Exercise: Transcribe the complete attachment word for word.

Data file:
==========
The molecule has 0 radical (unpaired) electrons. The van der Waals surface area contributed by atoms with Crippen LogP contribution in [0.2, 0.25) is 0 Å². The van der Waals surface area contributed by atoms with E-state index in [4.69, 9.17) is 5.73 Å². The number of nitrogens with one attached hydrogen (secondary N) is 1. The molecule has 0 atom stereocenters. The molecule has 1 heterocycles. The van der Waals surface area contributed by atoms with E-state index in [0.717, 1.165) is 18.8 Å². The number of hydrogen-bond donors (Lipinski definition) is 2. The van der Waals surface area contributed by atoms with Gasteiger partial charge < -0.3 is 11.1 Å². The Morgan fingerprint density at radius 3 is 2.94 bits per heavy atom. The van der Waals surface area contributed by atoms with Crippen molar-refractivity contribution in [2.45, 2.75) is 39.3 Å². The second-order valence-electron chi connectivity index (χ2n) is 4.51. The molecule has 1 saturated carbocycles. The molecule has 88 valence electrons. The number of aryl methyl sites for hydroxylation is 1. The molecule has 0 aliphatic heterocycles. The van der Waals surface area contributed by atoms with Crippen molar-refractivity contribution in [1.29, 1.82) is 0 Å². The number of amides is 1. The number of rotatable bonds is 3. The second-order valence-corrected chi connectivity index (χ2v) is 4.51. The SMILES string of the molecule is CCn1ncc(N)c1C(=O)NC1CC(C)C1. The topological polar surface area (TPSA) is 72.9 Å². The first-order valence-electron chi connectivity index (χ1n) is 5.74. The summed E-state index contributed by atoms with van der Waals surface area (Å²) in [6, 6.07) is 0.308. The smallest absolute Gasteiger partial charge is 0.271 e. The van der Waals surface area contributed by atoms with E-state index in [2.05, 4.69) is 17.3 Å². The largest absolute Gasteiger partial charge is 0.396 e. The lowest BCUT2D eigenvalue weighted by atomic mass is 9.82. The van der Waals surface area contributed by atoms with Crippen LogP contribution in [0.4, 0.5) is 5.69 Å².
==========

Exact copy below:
The molecule has 0 radical (unpaired) electrons. The van der Waals surface area contributed by atoms with Crippen LogP contribution in [0.2, 0.25) is 0 Å². The van der Waals surface area contributed by atoms with E-state index in [4.69, 9.17) is 5.73 Å². The number of nitrogens with one attached hydrogen (secondary N) is 1. The molecule has 0 atom stereocenters. The molecule has 1 heterocycles. The van der Waals surface area contributed by atoms with E-state index in [0.717, 1.165) is 18.8 Å². The number of hydrogen-bond donors (Lipinski definition) is 2. The van der Waals surface area contributed by atoms with Gasteiger partial charge < -0.3 is 11.1 Å². The Morgan fingerprint density at radius 3 is 2.94 bits per heavy atom. The van der Waals surface area contributed by atoms with Crippen molar-refractivity contribution in [2.45, 2.75) is 39.3 Å². The second-order valence-electron chi connectivity index (χ2n) is 4.51. The molecule has 1 saturated carbocycles. The molecule has 88 valence electrons. The number of aryl methyl sites for hydroxylation is 1. The molecule has 0 aliphatic heterocycles. The van der Waals surface area contributed by atoms with Crippen molar-refractivity contribution in [1.29, 1.82) is 0 Å². The number of amides is 1. The number of rotatable bonds is 3. The second-order valence-corrected chi connectivity index (χ2v) is 4.51. The SMILES string of the molecule is CCn1ncc(N)c1C(=O)NC1CC(C)C1. The topological polar surface area (TPSA) is 72.9 Å². The first-order valence-electron chi connectivity index (χ1n) is 5.74. The summed E-state index contributed by atoms with van der Waals surface area (Å²) in [6, 6.07) is 0.308. The smallest absolute Gasteiger partial charge is 0.271 e. The van der Waals surface area contributed by atoms with E-state index in [2.05, 4.69) is 17.3 Å². The largest absolute Gasteiger partial charge is 0.396 e. The lowest BCUT2D eigenvalue weighted by atomic mass is 9.82. The van der Waals surface area contributed by atoms with Crippen LogP contribution in [0.4, 0.5) is 5.69 Å².